• 1. Have students research captive breeding programs and species-survival plans.
    Have small groups use the Smithsonian and Association of Zoos and Aquarium websites to research and answer the following questions:

    • What is a captive-breeding program, and what are the goals of this type of program? (Captive breeding programs breed endangered species in zoos and other facilities to build a healthy population of the animals and, sometimes, to reintroduce endangered species back into the wild.)
    • What is a species-survival plan, and what are the goals of this type of plan? (Species-survival plans coordinate with zoos around the world to bring species together for breeding that ensures genetic diversity.)
    • How can captive-breeding programs and species-survival plans contribute to biodiversity and the health of ecosystems? (They ensure large, healthy, and genetically diverse populations that otherwise would not exist.)

     

    2. Have students list positive and negative aspects of each in a worksheet.
    Explain to students that the use of captive breeding programs and species-survival plans is controversial and they will explore both sides of the issue. Distribute the Venn Diagram worksheet and ask students to list pros, cons, and specific examples of each as they explore the following questions:

    • What are some difficulties with captive breeding?
    • What are the arguments against captive breeding programs?
    • In what situations are artificial habitats beneficial?
    • In what situations might they be harmful?

     

    3. Discuss students’ findings as a class.
    Have a whole-class discussion about students’ findings. Ask: What is your opinion about whether these programs and plans are good or bad? Do the positives outweigh the negatives, or vice versa?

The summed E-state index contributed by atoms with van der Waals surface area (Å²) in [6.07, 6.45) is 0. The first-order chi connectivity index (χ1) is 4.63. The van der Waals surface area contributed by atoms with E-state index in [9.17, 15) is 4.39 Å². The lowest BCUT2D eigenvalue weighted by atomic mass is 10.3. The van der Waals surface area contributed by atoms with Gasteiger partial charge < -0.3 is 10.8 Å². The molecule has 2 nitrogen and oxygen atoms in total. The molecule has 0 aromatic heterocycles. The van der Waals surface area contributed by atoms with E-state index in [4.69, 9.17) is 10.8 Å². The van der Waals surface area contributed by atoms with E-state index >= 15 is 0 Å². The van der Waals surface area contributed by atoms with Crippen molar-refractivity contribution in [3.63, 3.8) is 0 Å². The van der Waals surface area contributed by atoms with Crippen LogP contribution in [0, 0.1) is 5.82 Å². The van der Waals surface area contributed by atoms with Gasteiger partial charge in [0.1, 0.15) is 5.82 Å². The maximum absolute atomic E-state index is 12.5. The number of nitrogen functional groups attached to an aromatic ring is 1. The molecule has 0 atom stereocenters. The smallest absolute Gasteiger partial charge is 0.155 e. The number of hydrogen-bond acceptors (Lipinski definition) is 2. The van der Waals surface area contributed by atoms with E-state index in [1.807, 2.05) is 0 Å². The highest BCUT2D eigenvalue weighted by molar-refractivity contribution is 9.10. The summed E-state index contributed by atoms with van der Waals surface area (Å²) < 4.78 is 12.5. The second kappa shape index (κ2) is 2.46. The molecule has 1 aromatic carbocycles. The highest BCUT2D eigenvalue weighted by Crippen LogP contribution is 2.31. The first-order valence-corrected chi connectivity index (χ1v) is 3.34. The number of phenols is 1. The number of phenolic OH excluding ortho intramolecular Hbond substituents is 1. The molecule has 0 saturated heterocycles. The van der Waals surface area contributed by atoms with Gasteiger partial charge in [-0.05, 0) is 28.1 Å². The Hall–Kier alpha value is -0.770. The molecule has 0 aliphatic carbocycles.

Informal Assessment

    Have students summarize both scientific and moral arguments on the topic of captive breeding.

    Extending the Learning

    Have students research and report on the genetic and behavioral difficulties that zoos often face when trying to breed animals in captivity. Students can explore these questions: Why do zoos often transport their animals to other zoos that are hundreds or even thousands of miles away in order to breed? Why might two healthy animals of opposite sexes fail to reproduce?

  • Subjects & Disciplines

    Learning Objectives

    Students will:

    • explain how captive-breeding programs and species-survival plans contribute to biodiversity and the health of ecosystems
    • list the positive and negative aspects of each

    Teaching Approach

    • Learning-for-use

    Teaching Methods

    • Discussions
    • Research

    Skills Summary

    This activity targets the following skills:


    National Standards, Principles, and Practices

    National Geography Standards

    • Standard 14:  How human actions modify the physical environment

    National Science Education Standards

  • What You’ll Need

    Materials You Provide

    • Pencils
    • Pens

    Required Technology

    • Internet Access: Required
    • Tech Setup: 1 computer per small group

    Physical Space

    • Classroom

    Grouping

    • Small-group instruction
  • Background Information

    Captive-breeding programs breed endangered species in zoos and other facilities to build a healthy population of the animals. Species-survival plans coordinate with zoos around the world to bring species together for breeding that ensures genetic diversity.


    Prior Knowledge

    • None

    Vocabulary

    Term Part of Speech Definition Encyclopedic Entry
    biodiversity Noun

    all the different kinds of living organisms within a given area.

    Encyclopedic Entry: biodiversity
    breed Verb

    to produce offspring.

    captive-breeding program Noun

    plans, research, and work done by an organization, such as a zoo, to control reproduction of rare species in that organization's facilities (not in the wild).

    ecosystem Noun

    community and interactions of living and nonliving things in an area.

    Encyclopedic Entry: ecosystem
    genetic diversity Noun

    difference or variety of units of inheritance (genes) in a species.

    species-survival plan Noun

    wildlife management and conservation program run by zoos and aquariums.

    For Further Exploration

    Websites